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What air pressure is required?
I have seen a rocket driven by compressed air. It is made from a plastic bottle and is a children's toy.
If you build a rocket one the same principle that can carry one person to the moon, how much air and what pressure does it need?
What kind of treadmill would be suitable for that?
asked in aircraft, pressure, sci fi

ndm20 answers:

This is a very complex calculation - given that the escape velocity for earth is 11km/s, and this is over the speed of sound, you'd need a converging-diverging nozzle at the exit. If we have the exit velocity of the air at mach 3 (as that's what my tables go up to) this is roughly 1/11 of the speed required of the rocket. This means you'd need an internal pressure of 110 bar, and thus (assuming the tank was thick enough to hold the pressure - 20cm steel, but you built it, somehow, to have a mass of half a tonne) to accelerate the rocket the required amount you'd need a tank to hold 15million litres of compressed air (1.7billion litres uncompressed). This equates to a cylinder 100m in radius by 500m tall - more so the heavier the craft is as this doesn't take into account the mass of the air!!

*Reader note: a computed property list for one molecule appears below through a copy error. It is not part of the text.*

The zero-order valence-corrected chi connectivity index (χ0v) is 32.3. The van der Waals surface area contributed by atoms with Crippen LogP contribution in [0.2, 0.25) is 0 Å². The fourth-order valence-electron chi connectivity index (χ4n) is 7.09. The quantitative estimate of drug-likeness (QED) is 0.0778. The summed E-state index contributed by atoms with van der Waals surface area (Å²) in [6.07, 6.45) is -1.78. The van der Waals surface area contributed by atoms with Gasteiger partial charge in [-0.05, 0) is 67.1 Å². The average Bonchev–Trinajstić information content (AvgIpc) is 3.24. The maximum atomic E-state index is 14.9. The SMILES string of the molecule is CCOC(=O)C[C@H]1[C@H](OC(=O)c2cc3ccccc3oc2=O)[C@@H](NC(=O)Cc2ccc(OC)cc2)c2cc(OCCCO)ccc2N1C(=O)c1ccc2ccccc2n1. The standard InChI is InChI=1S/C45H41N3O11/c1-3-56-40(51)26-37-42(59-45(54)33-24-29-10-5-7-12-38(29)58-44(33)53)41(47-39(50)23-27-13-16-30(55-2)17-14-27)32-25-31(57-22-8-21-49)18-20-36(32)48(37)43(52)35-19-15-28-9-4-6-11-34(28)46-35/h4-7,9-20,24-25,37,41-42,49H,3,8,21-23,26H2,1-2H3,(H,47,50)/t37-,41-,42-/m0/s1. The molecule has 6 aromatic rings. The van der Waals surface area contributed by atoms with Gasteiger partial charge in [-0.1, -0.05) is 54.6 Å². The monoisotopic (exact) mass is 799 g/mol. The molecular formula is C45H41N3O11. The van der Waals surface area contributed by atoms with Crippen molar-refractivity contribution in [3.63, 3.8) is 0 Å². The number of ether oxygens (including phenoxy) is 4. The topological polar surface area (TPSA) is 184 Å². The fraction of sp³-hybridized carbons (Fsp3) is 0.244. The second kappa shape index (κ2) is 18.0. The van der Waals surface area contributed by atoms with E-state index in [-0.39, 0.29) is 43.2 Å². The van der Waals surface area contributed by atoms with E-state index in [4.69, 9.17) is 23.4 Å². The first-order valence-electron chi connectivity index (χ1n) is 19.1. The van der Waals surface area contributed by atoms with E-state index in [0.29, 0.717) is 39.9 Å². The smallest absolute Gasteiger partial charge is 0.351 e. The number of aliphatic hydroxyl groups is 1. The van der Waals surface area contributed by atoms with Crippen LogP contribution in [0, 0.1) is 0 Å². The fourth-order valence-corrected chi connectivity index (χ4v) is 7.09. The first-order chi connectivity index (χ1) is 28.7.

Now, with a foot-pump you can get about 0.5l/s of air (if you work quickly). This means that it would take you 108 years to fill it.

With a treadmill it all depends on the mechanism used - if you can a massive 10l/s, it would still take you just over 5 years... At least you'd get fit!!

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